Targeting of phagolysosomes containing conidia of the fungus Aspergillus fumigatus with polymeric particles

Appl Microbiol Biotechnol. 2023 Feb;107(2-3):819-834. doi: 10.1007/s00253-022-12287-1. Epub 2022 Dec 8.


Conidia of the airborne human-pathogenic fungus Aspergillus fumigatus are inhaled by humans. In the lung, they are phagocytosed by alveolar macrophages and intracellularly processed. In macrophages, however, conidia can interfere with the maturation of phagolysosomes to avoid their elimination. To investigate whether polymeric particles (PPs) can reach this intracellular pathogen in macrophages, we formulated dye-labeled PPs with a size allowing for their phagocytosis. PPs were efficiently taken up by RAW 264.7 macrophages and were found in phagolysosomes. When macrophages were infected with conidia prior to the addition of PPs, we found that they co-localized in the same phagolysosomes. Mechanistically, the fusion of phagolysosomes containing PPs with phagolysosomes containing conidia was observed. Increasing concentrations of PPs increased fusion events, resulting in 14% of phagolysosomes containing both conidia and PPs. We demonstrate that PPs can reach conidia-containing phagolysosomes, making these particles a promising carrier system for antimicrobial drugs to target intracellular pathogens. KEY POINTS: • Polymer particles of a size larger than 500 nm are internalized by macrophages and localized in phagolysosomes. • These particles can be delivered to Aspergillus fumigatus conidia-containing phagolysosomes of macrophages. • Enhanced phagolysosome fusion by the use of vacuolin1 can increase particle delivery.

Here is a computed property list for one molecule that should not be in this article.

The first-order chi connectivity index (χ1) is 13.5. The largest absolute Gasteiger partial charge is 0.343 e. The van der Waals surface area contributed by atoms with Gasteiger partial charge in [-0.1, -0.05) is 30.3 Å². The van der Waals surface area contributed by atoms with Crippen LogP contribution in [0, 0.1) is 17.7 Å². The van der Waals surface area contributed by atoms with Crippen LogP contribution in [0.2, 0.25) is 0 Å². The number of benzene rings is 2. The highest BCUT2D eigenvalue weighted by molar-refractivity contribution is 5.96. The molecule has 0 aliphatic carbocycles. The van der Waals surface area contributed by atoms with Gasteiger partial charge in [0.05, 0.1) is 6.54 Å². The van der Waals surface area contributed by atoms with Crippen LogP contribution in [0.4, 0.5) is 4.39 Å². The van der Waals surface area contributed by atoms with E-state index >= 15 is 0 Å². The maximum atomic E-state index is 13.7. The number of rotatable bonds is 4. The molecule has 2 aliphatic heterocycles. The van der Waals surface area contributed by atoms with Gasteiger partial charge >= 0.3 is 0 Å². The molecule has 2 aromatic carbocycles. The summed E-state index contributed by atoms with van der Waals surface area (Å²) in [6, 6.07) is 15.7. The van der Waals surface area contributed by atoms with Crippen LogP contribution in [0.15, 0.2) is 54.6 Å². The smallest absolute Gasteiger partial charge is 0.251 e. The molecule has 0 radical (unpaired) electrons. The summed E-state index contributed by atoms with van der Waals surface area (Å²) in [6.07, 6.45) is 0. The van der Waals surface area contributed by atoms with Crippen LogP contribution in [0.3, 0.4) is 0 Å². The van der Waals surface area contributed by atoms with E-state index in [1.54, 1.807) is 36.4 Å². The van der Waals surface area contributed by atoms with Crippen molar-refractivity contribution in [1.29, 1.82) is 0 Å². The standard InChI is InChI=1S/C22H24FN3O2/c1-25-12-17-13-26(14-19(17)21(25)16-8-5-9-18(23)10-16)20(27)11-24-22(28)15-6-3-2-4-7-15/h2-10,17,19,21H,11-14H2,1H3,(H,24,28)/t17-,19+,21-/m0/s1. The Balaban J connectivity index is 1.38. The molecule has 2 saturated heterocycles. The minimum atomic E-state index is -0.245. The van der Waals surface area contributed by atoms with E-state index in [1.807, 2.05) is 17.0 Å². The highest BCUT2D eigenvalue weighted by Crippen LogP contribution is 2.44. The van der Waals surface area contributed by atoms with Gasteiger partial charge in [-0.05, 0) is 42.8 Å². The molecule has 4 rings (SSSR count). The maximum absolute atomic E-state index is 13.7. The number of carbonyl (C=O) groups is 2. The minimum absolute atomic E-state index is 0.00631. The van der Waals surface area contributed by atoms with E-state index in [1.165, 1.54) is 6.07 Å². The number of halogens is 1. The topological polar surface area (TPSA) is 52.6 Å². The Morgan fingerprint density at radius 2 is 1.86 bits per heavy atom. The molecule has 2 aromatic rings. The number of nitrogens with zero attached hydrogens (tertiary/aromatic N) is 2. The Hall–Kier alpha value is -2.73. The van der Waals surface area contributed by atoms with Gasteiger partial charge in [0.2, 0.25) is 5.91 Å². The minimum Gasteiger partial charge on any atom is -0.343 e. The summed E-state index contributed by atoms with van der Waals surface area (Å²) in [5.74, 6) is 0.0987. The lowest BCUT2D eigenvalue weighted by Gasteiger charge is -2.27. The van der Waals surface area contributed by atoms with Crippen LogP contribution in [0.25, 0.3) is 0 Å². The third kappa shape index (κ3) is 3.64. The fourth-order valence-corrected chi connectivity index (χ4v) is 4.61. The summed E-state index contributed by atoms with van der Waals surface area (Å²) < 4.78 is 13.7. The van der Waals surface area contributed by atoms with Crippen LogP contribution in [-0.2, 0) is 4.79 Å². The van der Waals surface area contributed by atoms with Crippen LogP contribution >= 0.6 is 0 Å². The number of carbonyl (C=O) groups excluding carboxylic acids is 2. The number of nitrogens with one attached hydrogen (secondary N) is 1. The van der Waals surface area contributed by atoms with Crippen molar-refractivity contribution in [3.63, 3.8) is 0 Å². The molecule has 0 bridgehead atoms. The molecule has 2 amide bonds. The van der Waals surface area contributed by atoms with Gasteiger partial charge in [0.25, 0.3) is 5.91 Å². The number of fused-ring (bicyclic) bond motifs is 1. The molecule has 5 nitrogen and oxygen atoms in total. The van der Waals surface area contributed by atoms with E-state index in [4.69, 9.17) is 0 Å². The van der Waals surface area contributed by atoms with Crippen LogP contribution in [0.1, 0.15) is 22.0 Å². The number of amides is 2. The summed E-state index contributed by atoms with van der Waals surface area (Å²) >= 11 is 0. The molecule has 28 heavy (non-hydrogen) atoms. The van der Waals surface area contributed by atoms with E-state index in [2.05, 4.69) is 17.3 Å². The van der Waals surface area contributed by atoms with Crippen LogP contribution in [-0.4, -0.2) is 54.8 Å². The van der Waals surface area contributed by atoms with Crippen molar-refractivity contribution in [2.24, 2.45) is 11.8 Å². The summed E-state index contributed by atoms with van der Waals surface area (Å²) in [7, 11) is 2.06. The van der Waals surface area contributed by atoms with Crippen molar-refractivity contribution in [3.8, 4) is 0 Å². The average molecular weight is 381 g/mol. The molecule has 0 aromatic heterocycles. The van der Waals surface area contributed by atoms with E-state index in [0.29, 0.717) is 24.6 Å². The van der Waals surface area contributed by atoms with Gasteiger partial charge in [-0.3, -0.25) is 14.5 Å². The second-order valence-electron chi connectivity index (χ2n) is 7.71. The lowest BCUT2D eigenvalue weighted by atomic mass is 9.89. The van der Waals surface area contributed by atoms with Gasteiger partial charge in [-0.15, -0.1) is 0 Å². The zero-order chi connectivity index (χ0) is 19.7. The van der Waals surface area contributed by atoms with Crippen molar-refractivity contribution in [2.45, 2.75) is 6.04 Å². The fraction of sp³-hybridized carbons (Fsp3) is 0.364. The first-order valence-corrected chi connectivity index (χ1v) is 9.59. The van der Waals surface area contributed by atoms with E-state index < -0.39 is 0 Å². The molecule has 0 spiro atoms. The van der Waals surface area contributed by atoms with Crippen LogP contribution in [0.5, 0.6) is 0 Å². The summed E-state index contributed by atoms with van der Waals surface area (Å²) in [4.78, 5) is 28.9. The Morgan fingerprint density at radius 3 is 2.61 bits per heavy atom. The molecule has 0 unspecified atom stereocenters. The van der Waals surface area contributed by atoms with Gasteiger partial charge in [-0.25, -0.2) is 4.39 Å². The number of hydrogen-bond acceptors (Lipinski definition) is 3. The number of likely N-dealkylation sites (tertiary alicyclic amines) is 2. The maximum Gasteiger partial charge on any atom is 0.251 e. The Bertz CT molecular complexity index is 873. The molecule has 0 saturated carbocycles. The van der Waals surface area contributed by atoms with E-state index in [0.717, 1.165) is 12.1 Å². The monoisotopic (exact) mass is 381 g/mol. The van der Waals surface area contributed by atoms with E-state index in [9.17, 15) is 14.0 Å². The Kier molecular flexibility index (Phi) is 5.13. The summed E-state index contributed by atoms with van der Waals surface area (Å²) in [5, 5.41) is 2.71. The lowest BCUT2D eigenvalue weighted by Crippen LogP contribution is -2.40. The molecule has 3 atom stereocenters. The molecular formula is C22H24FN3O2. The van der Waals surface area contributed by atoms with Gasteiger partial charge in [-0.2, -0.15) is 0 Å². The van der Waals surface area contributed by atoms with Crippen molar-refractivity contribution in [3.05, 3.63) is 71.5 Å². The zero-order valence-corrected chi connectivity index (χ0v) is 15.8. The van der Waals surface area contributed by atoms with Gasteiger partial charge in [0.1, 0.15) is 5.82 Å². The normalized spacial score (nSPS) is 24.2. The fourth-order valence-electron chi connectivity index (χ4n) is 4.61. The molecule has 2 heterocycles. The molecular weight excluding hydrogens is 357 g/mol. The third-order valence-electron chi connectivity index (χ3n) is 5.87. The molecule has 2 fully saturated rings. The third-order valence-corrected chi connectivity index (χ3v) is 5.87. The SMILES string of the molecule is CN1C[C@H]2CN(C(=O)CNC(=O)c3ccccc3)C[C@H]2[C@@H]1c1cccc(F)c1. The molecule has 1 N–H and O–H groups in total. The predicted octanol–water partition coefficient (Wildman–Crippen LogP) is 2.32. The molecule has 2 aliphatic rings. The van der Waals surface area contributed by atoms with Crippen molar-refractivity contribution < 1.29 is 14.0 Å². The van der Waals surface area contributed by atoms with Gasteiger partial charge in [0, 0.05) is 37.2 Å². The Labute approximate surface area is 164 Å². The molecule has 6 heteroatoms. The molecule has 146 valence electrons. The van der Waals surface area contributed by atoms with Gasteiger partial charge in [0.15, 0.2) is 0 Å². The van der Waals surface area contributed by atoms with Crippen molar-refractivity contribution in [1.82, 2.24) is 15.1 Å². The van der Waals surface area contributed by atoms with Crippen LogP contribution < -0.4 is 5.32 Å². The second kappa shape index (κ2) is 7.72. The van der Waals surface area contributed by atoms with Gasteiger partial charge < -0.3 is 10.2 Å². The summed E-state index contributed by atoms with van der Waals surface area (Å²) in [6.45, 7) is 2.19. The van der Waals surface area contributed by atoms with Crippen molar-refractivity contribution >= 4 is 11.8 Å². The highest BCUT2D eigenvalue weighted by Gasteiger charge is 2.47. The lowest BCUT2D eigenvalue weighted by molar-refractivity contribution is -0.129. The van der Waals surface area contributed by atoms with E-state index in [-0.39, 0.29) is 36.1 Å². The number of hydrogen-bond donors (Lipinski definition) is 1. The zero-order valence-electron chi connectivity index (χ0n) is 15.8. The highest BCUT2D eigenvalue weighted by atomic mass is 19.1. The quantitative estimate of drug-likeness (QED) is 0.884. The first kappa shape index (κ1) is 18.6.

Keywords: Aspergillus fumigatus; PLGA particle; Particle delivery; Phagolysosome fusion; Vacuolin1.

MeSH terms

  • Aspergillus fumigatus*
  • Humans
  • Macrophages / microbiology
  • Phagocytosis
  • Phagosomes*
  • Spores, Fungal